Thursday, September 27, 2007

Whitehouse Response to Energize Now Initiative's Climate Change Policy Concerns

"Thank you for contacting us with your concerns on climate change. Climate change is a global issue that President Bush takes very seriously.

In May, President Bush announced a major new international initiative to develop an energy security and climate change framework. The first meeting, including leaders from thirteen of the world’s major economies, will take place this week in Washington, D.C. Leaders will discuss ways to address energy security and climate change after the Kyoto protocol expires in 2012. As part of the ultimate process, the group will seek to develop a long-term global goal to reduce greenhouse gases, set near-term nationally-defined strategies to promote energy security and reduce greenhouse gases, and construct work programs in key sectors, such as advanced coal and transportation. The President’s approach has wide support and was endorsed by the G-8 leaders this summer.

President Bush has committed the United States to continued leadership on the issue, and since 2001 has dedicated $37 billion to advance climate-related science, technology, international assistance, and incentive programs. Since 2002, the Administration has spent more than $9 billion of this amount on climate change research and, under his direction; agencies developed a 10-year strategic research plan for climate science that was endorsed by the National Academy of Sciences. In addition, under President Bush’s continued leadership in ozone layer protection, the Montreal Protocol Parties recently agreed to the United States’ proposal to accelerate by ten years the remaining phase-out of certain ozone depleting substances. This action will not only speed up recovery of the ozone layer, but also represents one of the most significant new global actions to confront climate change by reducing the greenhouse gas profile of the phased-out substances.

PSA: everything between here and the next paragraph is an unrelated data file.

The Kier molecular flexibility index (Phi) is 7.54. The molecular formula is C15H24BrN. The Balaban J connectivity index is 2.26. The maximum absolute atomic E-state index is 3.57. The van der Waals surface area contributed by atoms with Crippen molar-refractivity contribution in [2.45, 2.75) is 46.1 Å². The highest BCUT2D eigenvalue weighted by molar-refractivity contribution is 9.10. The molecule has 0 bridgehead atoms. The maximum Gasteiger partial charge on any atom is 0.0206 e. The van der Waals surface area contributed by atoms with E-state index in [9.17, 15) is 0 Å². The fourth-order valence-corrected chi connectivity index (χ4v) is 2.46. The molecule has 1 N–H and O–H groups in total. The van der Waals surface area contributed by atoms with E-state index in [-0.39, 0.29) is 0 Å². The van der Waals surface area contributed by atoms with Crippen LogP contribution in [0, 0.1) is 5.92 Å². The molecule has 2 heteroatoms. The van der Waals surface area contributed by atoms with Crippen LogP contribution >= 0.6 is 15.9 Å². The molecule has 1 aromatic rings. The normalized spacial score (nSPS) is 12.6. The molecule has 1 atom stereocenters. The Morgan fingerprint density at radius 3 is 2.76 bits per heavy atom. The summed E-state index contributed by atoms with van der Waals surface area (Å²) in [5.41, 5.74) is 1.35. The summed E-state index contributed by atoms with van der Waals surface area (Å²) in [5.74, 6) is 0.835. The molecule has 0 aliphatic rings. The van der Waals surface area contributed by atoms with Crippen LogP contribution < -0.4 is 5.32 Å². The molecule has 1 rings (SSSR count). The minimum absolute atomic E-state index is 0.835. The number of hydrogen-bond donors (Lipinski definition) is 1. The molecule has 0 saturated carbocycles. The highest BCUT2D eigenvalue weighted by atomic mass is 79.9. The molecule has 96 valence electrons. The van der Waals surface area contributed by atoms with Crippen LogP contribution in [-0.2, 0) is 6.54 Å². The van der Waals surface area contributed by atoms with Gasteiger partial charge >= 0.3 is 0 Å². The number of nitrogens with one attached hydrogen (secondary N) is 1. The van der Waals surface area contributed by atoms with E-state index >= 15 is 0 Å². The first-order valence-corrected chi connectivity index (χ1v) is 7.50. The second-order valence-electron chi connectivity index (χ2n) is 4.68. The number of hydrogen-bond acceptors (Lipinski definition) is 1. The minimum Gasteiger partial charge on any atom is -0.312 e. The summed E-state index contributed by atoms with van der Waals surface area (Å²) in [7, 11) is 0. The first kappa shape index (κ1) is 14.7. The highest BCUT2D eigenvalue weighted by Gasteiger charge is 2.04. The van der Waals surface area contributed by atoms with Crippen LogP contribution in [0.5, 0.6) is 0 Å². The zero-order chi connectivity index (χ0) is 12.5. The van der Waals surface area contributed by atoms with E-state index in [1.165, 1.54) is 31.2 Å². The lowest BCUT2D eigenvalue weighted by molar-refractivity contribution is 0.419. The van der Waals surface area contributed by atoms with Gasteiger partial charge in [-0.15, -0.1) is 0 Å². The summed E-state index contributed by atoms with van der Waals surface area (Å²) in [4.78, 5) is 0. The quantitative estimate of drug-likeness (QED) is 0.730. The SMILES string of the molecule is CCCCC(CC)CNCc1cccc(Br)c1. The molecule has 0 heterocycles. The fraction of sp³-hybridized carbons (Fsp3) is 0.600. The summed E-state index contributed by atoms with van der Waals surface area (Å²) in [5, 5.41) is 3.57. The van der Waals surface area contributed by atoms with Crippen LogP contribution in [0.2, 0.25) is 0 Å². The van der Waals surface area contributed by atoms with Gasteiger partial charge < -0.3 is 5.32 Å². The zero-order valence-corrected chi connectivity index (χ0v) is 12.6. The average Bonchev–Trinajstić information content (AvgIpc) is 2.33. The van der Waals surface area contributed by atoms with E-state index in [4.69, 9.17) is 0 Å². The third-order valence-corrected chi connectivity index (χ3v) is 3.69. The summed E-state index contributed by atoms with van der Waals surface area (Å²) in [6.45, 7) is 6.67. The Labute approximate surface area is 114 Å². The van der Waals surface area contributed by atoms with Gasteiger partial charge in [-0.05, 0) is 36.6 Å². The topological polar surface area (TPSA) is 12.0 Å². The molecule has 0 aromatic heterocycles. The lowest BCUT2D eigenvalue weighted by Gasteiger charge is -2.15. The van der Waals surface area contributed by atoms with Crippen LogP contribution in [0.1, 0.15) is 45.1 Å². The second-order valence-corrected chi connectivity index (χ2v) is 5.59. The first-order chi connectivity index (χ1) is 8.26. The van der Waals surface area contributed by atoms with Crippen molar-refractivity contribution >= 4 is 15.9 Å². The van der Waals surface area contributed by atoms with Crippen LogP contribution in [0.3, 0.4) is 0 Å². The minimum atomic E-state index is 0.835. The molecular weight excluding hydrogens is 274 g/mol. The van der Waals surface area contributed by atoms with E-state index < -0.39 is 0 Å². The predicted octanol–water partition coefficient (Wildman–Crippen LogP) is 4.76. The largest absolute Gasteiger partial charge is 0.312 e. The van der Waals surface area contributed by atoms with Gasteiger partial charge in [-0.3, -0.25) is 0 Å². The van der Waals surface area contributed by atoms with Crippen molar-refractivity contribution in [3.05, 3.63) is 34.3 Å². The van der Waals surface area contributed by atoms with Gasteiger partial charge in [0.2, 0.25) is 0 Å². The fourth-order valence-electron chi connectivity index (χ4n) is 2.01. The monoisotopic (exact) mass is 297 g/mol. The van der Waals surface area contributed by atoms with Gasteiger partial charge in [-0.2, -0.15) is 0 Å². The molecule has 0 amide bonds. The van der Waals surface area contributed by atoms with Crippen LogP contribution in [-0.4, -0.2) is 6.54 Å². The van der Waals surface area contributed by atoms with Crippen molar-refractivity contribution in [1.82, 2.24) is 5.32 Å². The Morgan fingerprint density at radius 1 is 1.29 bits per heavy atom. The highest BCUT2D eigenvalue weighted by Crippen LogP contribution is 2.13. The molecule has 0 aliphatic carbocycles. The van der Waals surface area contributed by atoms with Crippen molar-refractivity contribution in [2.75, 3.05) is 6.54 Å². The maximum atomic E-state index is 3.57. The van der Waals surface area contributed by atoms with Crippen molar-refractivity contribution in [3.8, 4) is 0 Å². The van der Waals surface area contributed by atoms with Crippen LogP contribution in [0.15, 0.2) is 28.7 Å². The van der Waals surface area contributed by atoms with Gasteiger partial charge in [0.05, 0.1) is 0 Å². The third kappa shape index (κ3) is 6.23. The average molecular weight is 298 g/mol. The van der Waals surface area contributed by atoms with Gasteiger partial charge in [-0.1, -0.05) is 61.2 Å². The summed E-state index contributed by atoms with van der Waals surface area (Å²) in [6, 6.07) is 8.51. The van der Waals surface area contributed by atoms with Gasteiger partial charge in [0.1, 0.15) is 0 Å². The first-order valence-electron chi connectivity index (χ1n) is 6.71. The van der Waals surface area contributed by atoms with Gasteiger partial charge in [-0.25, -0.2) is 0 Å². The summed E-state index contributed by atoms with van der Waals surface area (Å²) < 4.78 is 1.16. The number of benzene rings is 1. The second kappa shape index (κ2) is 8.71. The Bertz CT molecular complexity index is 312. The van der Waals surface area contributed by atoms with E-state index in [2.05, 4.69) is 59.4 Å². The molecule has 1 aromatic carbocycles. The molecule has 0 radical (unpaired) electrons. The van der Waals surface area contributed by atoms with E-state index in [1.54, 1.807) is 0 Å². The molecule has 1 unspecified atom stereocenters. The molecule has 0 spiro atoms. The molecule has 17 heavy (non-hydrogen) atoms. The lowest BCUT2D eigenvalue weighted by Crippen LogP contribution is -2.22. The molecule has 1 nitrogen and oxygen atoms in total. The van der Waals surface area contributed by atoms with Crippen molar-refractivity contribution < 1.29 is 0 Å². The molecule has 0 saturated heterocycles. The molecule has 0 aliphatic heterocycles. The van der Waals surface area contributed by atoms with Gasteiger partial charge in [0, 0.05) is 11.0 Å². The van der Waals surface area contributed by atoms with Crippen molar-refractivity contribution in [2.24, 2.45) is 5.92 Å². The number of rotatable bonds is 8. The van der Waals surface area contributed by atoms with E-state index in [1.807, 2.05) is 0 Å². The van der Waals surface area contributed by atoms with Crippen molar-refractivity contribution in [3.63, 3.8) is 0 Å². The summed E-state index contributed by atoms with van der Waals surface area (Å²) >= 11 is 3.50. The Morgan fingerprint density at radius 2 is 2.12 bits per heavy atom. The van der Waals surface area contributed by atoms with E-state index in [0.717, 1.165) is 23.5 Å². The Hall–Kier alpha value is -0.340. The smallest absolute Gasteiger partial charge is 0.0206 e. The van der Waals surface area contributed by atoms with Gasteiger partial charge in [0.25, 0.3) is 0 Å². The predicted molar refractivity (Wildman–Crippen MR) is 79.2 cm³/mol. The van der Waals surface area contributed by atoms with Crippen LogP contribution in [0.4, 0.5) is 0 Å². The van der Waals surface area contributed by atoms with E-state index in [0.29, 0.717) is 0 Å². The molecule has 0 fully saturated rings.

The President is firmly committed to taking sensible action on climate change that fosters economic growth, engages developed and developing nations, and results in emissions reductions through the advancement of new technologies. He also has set bold goals. In 2002, he announced plans to cut our Nation's greenhouse gas intensity -- how much we emit per unit of economic activity -- by 18 percent by 2012. This administration is carrying out dozens of federal programs, including partnerships, consumer information campaigns, incentives, and mandatory regulations. These programs are directed at developing and deploying cleaner, more efficient energy technologies, conservation, biological sequestration, geological sequestration and adaptation. In his 2007 State of the Union address, the President announced his “20 in 10” energy plan, to replace 20% of our gasoline in ten years through increased vehicle fuel efficiency and a 35 billion gallon alternative fuel mandate.

The Administration’s financial commitment and responsible policies are working, and we are on track to meet, if not exceed, the President’s goal. Initial estimates show in 2006, the U.S. reduced greenhouse gas intensity an astounding 4.1%. Even more promising, absolute emissions declined 1.3% while the economy grew 2.9%."

"Thank you again for sharing your views with us."

Office of Strategic Initiatives
The White House

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